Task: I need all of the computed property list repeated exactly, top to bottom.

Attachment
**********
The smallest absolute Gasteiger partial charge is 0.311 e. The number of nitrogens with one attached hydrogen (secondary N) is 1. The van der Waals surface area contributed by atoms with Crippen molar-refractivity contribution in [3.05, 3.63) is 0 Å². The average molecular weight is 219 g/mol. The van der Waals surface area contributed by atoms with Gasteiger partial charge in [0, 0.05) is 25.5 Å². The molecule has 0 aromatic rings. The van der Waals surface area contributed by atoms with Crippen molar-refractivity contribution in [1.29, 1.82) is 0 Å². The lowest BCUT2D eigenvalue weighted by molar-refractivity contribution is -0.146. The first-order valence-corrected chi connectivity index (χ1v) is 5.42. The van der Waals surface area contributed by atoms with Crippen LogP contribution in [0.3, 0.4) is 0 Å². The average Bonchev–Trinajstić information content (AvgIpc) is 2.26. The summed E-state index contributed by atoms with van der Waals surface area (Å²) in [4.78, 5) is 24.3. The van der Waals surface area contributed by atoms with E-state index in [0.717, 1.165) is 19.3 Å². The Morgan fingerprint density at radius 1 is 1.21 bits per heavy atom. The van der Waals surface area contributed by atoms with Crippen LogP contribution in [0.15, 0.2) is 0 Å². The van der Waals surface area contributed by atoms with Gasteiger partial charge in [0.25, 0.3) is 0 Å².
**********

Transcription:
The smallest absolute Gasteiger partial charge is 0.311 e. The number of nitrogens with one attached hydrogen (secondary N) is 1. The van der Waals surface area contributed by atoms with Crippen molar-refractivity contribution in [3.05, 3.63) is 0 Å². The average molecular weight is 219 g/mol. The van der Waals surface area contributed by atoms with Gasteiger partial charge in [0, 0.05) is 25.5 Å². The molecule has 0 aromatic rings. The van der Waals surface area contributed by atoms with Crippen molar-refractivity contribution in [1.29, 1.82) is 0 Å². The lowest BCUT2D eigenvalue weighted by molar-refractivity contribution is -0.146. The first-order valence-corrected chi connectivity index (χ1v) is 5.42. The van der Waals surface area contributed by atoms with Crippen LogP contribution in [0.3, 0.4) is 0 Å². The average Bonchev–Trinajstić information content (AvgIpc) is 2.26. The summed E-state index contributed by atoms with van der Waals surface area (Å²) in [4.78, 5) is 24.3. The van der Waals surface area contributed by atoms with E-state index in [0.717, 1.165) is 19.3 Å². The Morgan fingerprint density at radius 1 is 1.21 bits per heavy atom. The van der Waals surface area contributed by atoms with Crippen LogP contribution in [0.15, 0.2) is 0 Å². The van der Waals surface area contributed by atoms with Gasteiger partial charge in [0.25, 0.3) is 0 Å².